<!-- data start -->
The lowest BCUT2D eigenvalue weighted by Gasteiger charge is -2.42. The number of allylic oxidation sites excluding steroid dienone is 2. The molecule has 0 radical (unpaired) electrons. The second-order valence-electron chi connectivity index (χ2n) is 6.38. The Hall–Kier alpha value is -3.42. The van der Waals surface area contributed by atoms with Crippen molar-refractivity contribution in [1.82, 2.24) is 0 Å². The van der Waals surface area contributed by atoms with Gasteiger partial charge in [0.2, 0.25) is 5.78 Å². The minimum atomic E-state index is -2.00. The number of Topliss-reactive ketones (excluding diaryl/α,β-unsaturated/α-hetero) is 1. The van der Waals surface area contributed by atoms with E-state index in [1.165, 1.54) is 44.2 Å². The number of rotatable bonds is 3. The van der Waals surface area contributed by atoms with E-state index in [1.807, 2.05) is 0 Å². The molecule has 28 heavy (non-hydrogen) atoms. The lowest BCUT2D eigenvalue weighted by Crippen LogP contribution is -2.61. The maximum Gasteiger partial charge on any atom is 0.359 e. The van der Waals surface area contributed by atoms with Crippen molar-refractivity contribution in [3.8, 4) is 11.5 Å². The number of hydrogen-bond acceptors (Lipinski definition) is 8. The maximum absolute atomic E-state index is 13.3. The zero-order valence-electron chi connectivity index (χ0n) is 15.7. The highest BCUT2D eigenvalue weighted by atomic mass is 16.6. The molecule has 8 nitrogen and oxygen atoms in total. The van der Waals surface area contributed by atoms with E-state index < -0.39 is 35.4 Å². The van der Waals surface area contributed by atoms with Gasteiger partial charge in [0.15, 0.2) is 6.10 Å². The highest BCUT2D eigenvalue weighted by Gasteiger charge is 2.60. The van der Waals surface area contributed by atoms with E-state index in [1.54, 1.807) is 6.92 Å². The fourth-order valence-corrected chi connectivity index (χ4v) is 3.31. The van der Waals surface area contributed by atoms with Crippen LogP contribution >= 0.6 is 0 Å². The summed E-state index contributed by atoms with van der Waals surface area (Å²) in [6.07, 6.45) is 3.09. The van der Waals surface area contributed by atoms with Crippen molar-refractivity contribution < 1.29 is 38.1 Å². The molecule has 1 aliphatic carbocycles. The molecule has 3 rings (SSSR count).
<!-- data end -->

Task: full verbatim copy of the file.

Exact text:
The lowest BCUT2D eigenvalue weighted by Gasteiger charge is -2.42. The number of allylic oxidation sites excluding steroid dienone is 2. The molecule has 0 radical (unpaired) electrons. The second-order valence-electron chi connectivity index (χ2n) is 6.38. The Hall–Kier alpha value is -3.42. The van der Waals surface area contributed by atoms with Crippen molar-refractivity contribution in [1.82, 2.24) is 0 Å². The van der Waals surface area contributed by atoms with Gasteiger partial charge in [0.2, 0.25) is 5.78 Å². The minimum atomic E-state index is -2.00. The number of Topliss-reactive ketones (excluding diaryl/α,β-unsaturated/α-hetero) is 1. The van der Waals surface area contributed by atoms with E-state index in [1.165, 1.54) is 44.2 Å². The number of rotatable bonds is 3. The van der Waals surface area contributed by atoms with E-state index in [1.807, 2.05) is 0 Å². The molecule has 28 heavy (non-hydrogen) atoms. The lowest BCUT2D eigenvalue weighted by Crippen LogP contribution is -2.61. The maximum Gasteiger partial charge on any atom is 0.359 e. The van der Waals surface area contributed by atoms with Crippen molar-refractivity contribution in [3.8, 4) is 11.5 Å². The number of hydrogen-bond acceptors (Lipinski definition) is 8. The maximum absolute atomic E-state index is 13.3. The zero-order valence-electron chi connectivity index (χ0n) is 15.7. The highest BCUT2D eigenvalue weighted by atomic mass is 16.6. The molecule has 8 nitrogen and oxygen atoms in total. The van der Waals surface area contributed by atoms with E-state index < -0.39 is 35.4 Å². The van der Waals surface area contributed by atoms with Gasteiger partial charge in [0.15, 0.2) is 6.10 Å². The highest BCUT2D eigenvalue weighted by Gasteiger charge is 2.60. The van der Waals surface area contributed by atoms with E-state index in [1.54, 1.807) is 6.92 Å². The fourth-order valence-corrected chi connectivity index (χ4v) is 3.31. The van der Waals surface area contributed by atoms with Crippen LogP contribution >= 0.6 is 0 Å². The summed E-state index contributed by atoms with van der Waals surface area (Å²) in [6.07, 6.45) is 3.09. The van der Waals surface area contributed by atoms with Crippen molar-refractivity contribution < 1.29 is 38.1 Å². The molecule has 1 aliphatic carbocycles. The molecule has 3 rings (SSSR count).